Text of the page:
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TitleComparison of mercury and zinc profiles in peat and lake sediment archives with historical changes in emissions from the Flin Flon metal smelter, Manitoba, Canada
AuthorOutridge, P MORCID logo; Rausch, N; Percival, J BORCID logo; Shotyk, W; McNeely, R
SourceScience of the Total Environment vol. 409, 2011 p. 548-563,
Alt SeriesEarth Sciences Sector, Contribution Series 20100052
PublisherElsevier BV
Mediapaper; on-line; digital
File formatpdf
NTS63K/12; 63K/13; 63L/09; 63L/10; 63L/15; 63L/16; 63M/01; 63M/02; 63M/07; 63M/08; 63N/04; 63N/05
AreaFlin Flon
Lat/Long WENS-103.0000 -101.5000 55.5000 54.5000
Subjectsenvironmental geology; smelters; environmental analysis; environmental impacts; pollutants; zinc; mercury; peat; peat samples; peat geochemistry; lake sediment geochemistry; lake sediments
Illustrationslocation maps; profiles
ProgramEnvironmental Geoscience
Released2011 01 01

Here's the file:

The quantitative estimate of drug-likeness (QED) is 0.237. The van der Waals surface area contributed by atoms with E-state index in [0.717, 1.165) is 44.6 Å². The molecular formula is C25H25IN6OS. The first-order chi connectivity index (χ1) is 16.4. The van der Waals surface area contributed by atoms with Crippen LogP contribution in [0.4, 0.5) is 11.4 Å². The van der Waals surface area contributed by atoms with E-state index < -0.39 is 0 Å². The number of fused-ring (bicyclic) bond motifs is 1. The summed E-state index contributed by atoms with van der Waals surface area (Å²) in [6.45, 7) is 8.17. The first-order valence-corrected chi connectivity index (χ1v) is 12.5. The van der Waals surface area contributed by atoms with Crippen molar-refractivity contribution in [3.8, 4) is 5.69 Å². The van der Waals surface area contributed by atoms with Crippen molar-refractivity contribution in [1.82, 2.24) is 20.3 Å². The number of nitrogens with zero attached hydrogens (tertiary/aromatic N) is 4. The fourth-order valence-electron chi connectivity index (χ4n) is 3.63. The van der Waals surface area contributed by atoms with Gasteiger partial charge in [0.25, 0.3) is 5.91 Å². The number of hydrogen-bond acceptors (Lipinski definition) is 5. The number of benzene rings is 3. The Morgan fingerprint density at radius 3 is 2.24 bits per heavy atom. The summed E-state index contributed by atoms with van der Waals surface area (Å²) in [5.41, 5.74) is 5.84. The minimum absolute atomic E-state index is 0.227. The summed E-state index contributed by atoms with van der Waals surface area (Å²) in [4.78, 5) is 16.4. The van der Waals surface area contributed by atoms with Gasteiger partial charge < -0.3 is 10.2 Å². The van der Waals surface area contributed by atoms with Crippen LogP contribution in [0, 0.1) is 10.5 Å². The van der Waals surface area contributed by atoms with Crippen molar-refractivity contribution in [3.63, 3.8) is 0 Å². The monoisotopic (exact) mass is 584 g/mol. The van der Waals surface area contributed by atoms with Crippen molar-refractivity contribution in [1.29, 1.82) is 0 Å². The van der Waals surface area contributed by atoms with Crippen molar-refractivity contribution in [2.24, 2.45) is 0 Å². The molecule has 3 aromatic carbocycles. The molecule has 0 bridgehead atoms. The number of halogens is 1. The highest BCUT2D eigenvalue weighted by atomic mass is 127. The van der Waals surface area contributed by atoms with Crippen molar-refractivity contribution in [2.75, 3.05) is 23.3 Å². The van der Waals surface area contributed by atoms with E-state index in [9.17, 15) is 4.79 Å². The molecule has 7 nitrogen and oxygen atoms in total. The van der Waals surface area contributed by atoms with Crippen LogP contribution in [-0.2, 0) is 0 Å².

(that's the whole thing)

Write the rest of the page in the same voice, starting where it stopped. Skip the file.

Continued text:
AbstractThe copper–zinc smelter at Flin Flon, Manitoba, was historically the largest single Hg point-source in Canada, as well as a major source of Zn. Although emissions were reported by industry to have declined significantly since the late 1980s, these reductions have never been independently verified. Here, the histories of Hg and Zn deposition over the past century or more were determined at five lake sediment and three peat study sites in the surrounding region. At sites spanning the range from heavy to minor pollution, lake sediment Hg and Zn concentration and flux profiles increased significantly in the early 1930s after the smelter opened. Two of the three peat archives were wholly or partially compromised by either physical disturbances or biogeochemical transitions which reduced their effectiveness as atmospheric metal deposition recorders. But the remaining peat records, including a detailed recent 20 yr record at a moderately polluted site, appeared to show that substantive reductions in metal levels had occurred after the late 1980s, coincident with the reported emission reductions. However, the lake sediment results, taken at face value, contradicted the peat results in that no major declines in metal concentrations or fluxes occurred over recent decades. Mercury and Zn fluxes have in fact increased substantially since 1988 in most lakes. We suggest that this discrepancy may be explained by catchment soil saturation by historically deposited metals which are now mobilizing and leaching into lakes, as has been reported from other smelter polluted systems in Canada, whereas the upper sections of the peat cores reflected recent declines in atmospheric deposition. However, further research including instrumented wet and dry deposition measurements and catchment/lake mass balance studies is recommended to test this hypothesis, and to provide definitive data on current atmospheric metal deposition rates in the area.

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